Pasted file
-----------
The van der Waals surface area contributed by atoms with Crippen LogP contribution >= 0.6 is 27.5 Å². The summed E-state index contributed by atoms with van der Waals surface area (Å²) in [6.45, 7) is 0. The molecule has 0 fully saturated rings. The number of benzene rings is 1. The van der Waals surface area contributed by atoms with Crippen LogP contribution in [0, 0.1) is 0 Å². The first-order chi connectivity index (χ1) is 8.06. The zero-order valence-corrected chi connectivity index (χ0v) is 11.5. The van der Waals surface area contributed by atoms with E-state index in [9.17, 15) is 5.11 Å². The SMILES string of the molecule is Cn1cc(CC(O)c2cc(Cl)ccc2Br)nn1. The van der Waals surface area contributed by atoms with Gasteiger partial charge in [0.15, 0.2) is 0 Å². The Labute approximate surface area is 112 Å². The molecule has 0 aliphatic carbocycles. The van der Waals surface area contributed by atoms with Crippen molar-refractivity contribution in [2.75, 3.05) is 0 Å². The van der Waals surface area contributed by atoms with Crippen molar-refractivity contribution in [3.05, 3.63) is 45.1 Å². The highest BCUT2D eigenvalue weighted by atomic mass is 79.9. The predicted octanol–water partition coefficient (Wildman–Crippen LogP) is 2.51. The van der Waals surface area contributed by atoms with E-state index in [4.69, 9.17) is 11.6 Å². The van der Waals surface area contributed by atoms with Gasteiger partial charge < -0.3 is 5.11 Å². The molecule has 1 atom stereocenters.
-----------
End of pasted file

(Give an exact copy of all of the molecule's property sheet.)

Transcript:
The van der Waals surface area contributed by atoms with Crippen LogP contribution >= 0.6 is 27.5 Å². The summed E-state index contributed by atoms with van der Waals surface area (Å²) in [6.45, 7) is 0. The molecule has 0 fully saturated rings. The number of benzene rings is 1. The van der Waals surface area contributed by atoms with Crippen LogP contribution in [0, 0.1) is 0 Å². The first-order chi connectivity index (χ1) is 8.06. The zero-order valence-corrected chi connectivity index (χ0v) is 11.5. The van der Waals surface area contributed by atoms with E-state index in [9.17, 15) is 5.11 Å². The SMILES string of the molecule is Cn1cc(CC(O)c2cc(Cl)ccc2Br)nn1. The van der Waals surface area contributed by atoms with Gasteiger partial charge in [0.15, 0.2) is 0 Å². The Labute approximate surface area is 112 Å². The molecule has 0 aliphatic carbocycles. The van der Waals surface area contributed by atoms with Crippen molar-refractivity contribution in [2.75, 3.05) is 0 Å². The van der Waals surface area contributed by atoms with Crippen molar-refractivity contribution in [3.05, 3.63) is 45.1 Å². The highest BCUT2D eigenvalue weighted by atomic mass is 79.9. The predicted octanol–water partition coefficient (Wildman–Crippen LogP) is 2.51. The van der Waals surface area contributed by atoms with E-state index in [4.69, 9.17) is 11.6 Å². The van der Waals surface area contributed by atoms with Gasteiger partial charge < -0.3 is 5.11 Å². The molecule has 1 atom stereocenters.